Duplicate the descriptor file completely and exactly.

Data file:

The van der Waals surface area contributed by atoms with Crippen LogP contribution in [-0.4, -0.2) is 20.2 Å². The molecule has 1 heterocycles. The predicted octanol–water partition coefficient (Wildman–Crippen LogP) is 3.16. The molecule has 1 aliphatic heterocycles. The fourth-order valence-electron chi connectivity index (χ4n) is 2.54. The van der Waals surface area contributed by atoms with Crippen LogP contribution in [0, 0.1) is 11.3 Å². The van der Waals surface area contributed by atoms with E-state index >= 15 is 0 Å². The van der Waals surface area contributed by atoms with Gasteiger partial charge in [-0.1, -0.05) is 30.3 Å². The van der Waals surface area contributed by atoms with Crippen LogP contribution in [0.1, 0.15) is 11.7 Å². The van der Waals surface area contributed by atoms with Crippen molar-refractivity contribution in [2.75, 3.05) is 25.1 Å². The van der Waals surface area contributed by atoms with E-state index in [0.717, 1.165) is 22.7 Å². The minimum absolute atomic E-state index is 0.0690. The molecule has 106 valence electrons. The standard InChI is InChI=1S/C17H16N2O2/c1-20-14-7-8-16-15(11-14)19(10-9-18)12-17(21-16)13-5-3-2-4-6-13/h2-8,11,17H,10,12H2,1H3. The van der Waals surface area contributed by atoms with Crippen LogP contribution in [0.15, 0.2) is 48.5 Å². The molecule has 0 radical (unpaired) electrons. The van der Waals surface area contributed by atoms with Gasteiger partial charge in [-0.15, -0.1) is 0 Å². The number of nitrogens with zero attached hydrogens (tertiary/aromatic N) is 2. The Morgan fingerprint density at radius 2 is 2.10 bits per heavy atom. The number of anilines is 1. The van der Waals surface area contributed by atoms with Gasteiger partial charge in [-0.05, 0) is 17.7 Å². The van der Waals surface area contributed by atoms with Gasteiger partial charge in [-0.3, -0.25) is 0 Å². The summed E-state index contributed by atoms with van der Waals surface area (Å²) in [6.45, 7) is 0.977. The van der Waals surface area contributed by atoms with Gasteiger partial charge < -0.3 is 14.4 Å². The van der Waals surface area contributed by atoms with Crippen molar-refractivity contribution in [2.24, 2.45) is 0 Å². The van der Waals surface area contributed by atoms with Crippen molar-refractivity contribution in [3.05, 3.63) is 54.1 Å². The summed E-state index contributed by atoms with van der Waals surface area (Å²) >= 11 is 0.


The van der Waals surface area contributed by atoms with Crippen LogP contribution in [-0.4, -0.2) is 20.2 Å². The molecule has 1 heterocycles. The predicted octanol–water partition coefficient (Wildman–Crippen LogP) is 3.16. The molecule has 1 aliphatic heterocycles. The fourth-order valence-electron chi connectivity index (χ4n) is 2.54. The van der Waals surface area contributed by atoms with Crippen LogP contribution in [0, 0.1) is 11.3 Å². The van der Waals surface area contributed by atoms with E-state index >= 15 is 0 Å². The van der Waals surface area contributed by atoms with Gasteiger partial charge in [-0.1, -0.05) is 30.3 Å². The van der Waals surface area contributed by atoms with Crippen LogP contribution in [0.1, 0.15) is 11.7 Å². The van der Waals surface area contributed by atoms with Crippen molar-refractivity contribution in [2.75, 3.05) is 25.1 Å². The van der Waals surface area contributed by atoms with E-state index in [0.717, 1.165) is 22.7 Å². The minimum absolute atomic E-state index is 0.0690. The molecule has 106 valence electrons. The standard InChI is InChI=1S/C17H16N2O2/c1-20-14-7-8-16-15(11-14)19(10-9-18)12-17(21-16)13-5-3-2-4-6-13/h2-8,11,17H,10,12H2,1H3. The van der Waals surface area contributed by atoms with Crippen LogP contribution in [0.15, 0.2) is 48.5 Å². The molecule has 0 radical (unpaired) electrons. The van der Waals surface area contributed by atoms with Gasteiger partial charge in [-0.15, -0.1) is 0 Å². The number of nitrogens with zero attached hydrogens (tertiary/aromatic N) is 2. The Morgan fingerprint density at radius 2 is 2.10 bits per heavy atom. The number of anilines is 1. The van der Waals surface area contributed by atoms with Gasteiger partial charge in [-0.05, 0) is 17.7 Å². The van der Waals surface area contributed by atoms with Gasteiger partial charge in [-0.3, -0.25) is 0 Å². The summed E-state index contributed by atoms with van der Waals surface area (Å²) in [6.45, 7) is 0.977. The van der Waals surface area contributed by atoms with Gasteiger partial charge < -0.3 is 14.4 Å². The van der Waals surface area contributed by atoms with Crippen molar-refractivity contribution in [2.24, 2.45) is 0 Å². The van der Waals surface area contributed by atoms with Crippen molar-refractivity contribution in [3.05, 3.63) is 54.1 Å². The summed E-state index contributed by atoms with van der Waals surface area (Å²) >= 11 is 0.